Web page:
The Elephant is Still in the Room

A few days ago, Alexandra Mintsopoulos published a diligent take-down of the furor a couple self-made Apple pundits recently produced over regrettably unsubstantiated claims of “declining software quality” at Apple. Her critique was probably well-deserved, and is worth reading:

However, I view with acute skepticism her conclusions that the software situation at Apple is merely a “perception problem” and that “There is a massive disconnect between enthusiasts and Apple’s broader customer base on the perception of Apple’s software quality. That is a PR problem for Apple to solve, not a software one.”

I am a power user and software developer, and I know a lot of Mac users, most of whom are regular, non-techie people. I don’t know a single one who isn’t experiencing crippling frustrations of one sort or another with their Macs, and some with their iOS devices too (although I am going to focus on the Mac). Apple’s hard-earned reputation may have drawn many of these people to use Macs in the first place, but no amount of public relations and manipulation of perception cannot wave away the troubles they are experiencing.

Since Snow Leopard, by my estimation, Apple has been making a lot of changes for the sake of change. Each OS X release has brought strongly-marketed, but mainly undercooked new features that disrupt long-held user processes. They’ve swapping out mature software willy nilly for unfinished and incomplete replacements. They’ve ignored bugs and glaring, productivity-subverting shortcomings for years. Many of these changes have been in the name of applying iOS conventions to the Mac, although it’s never been too clear why that convergence would be such a desirable goal. You might cherry-pick a few success stories (Continuity, perhaps), but I could counter with plenty of failures (Launchpad?). The offenses range from glaring to nuanced, and although nobody seems to have started a comprehensive collection of them, they’re out there if you look. A handful of examples, off the top of my head:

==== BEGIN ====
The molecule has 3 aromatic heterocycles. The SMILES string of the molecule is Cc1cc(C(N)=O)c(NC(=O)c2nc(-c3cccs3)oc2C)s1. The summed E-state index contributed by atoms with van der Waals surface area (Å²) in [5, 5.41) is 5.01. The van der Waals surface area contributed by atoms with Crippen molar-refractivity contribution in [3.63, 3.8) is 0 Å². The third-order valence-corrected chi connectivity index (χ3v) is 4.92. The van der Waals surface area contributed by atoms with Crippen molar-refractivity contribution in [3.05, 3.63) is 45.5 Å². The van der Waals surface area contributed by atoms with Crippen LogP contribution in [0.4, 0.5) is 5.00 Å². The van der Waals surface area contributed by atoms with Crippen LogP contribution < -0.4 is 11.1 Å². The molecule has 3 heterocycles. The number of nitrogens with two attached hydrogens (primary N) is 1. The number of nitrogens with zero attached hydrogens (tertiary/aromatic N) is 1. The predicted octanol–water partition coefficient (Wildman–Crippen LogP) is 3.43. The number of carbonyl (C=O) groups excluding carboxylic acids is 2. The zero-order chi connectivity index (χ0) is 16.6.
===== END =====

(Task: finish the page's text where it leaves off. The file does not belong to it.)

• Apple arbitrarily kills off Final Cut Pro (mature software), offers completely new, functionally-incomplete Final Cut X with no forward compatibility, instantly screwing over thousands of professional customers who had made massive investments in the Apple platform
  • Apple arbitrarily kills off iPhoto (mature software), replacing it with a bizarre, unfinished Photos app tied to yet another undercooked web service leaving vast numbers of customers baffled and crippled; (if you have the notion that Photos is an improvement over iPhoto, you’re overlooking a great deal)
  • Apple summarily and without warning packages a new version of Disk Utility in an OS X update that just happens to drop support for RAID. Everyone with a RAID setup is left in a seriously compromised situation. It’s a jaw-dropper.
  • Apple summarily rolls out new versions of their productivity apps (Pages, Numbers, Keynote) with completely rearranged user interfaces that add absolutely no new value whatsoever, omit previous functionality, and are at least arguably inferior to their predecessors; thousands of users have to relearn their tools and gain absolutely nothing in the process. This is the kind of move I used to associate with Microsoft.

It actually goes on and on. Some are huge, like these. Many are little tiny-seeming things with disproportionate impact on small parts of the userbase, such as the chronic changes to how the windows in the lowly Contacts app behave, or the gradual deterioration of the search feature in Mail.

Here are some more examples:

Meanwhile, if you ever find yourself in the Apple Support threads, you’ll find it’s a seething ocean of pain, doubt and frustration stretching back years. “It just works” isn’t looking too good these days.

So is this a “software quality” problem? Maybe those aren’t the right words? As Michael Simon has recently said on this very topic: “Apple’s biggest breakthroughs have always been on the software side, but if innovation comes at the expense of usability, any advancement gets lost in the transition.” ( He cites examples of his own.

And I still haven’t even gotten to iTunes.